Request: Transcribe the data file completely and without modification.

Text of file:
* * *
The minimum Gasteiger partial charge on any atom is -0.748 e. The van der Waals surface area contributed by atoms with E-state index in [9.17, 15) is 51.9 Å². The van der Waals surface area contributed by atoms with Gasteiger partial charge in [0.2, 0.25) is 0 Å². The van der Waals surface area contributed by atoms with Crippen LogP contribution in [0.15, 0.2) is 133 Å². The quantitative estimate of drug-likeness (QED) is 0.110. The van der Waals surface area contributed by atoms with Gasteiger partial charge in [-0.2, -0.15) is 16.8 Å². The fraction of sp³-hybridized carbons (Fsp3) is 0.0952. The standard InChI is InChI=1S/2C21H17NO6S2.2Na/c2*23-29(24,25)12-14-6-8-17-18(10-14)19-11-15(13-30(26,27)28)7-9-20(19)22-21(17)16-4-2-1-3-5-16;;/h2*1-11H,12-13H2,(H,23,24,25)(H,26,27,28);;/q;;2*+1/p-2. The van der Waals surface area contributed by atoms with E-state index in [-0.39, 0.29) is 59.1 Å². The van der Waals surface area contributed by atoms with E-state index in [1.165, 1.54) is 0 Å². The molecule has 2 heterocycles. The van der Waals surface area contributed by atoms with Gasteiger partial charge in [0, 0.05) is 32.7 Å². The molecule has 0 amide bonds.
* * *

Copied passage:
The minimum Gasteiger partial charge on any atom is -0.748 e. The van der Waals surface area contributed by atoms with E-state index in [9.17, 15) is 51.9 Å². The van der Waals surface area contributed by atoms with Gasteiger partial charge in [0.2, 0.25) is 0 Å². The van der Waals surface area contributed by atoms with Crippen LogP contribution in [0.15, 0.2) is 133 Å². The quantitative estimate of drug-likeness (QED) is 0.110. The van der Waals surface area contributed by atoms with Gasteiger partial charge in [-0.2, -0.15) is 16.8 Å². The fraction of sp³-hybridized carbons (Fsp3) is 0.0952. The standard InChI is InChI=1S/2C21H17NO6S2.2Na/c2*23-29(24,25)12-14-6-8-17-18(10-14)19-11-15(13-30(26,27)28)7-9-20(19)22-21(17)16-4-2-1-3-5-16;;/h2*1-11H,12-13H2,(H,23,24,25)(H,26,27,28);;/q;;2*+1/p-2. The van der Waals surface area contributed by atoms with E-state index in [-0.39, 0.29) is 59.1 Å². The van der Waals surface area contributed by atoms with E-state index in [1.165, 1.54) is 0 Å². The molecule has 2 heterocycles. The van der Waals surface area contributed by atoms with Gasteiger partial charge in [0, 0.05) is 32.7 Å². The molecule has 0 amide bonds.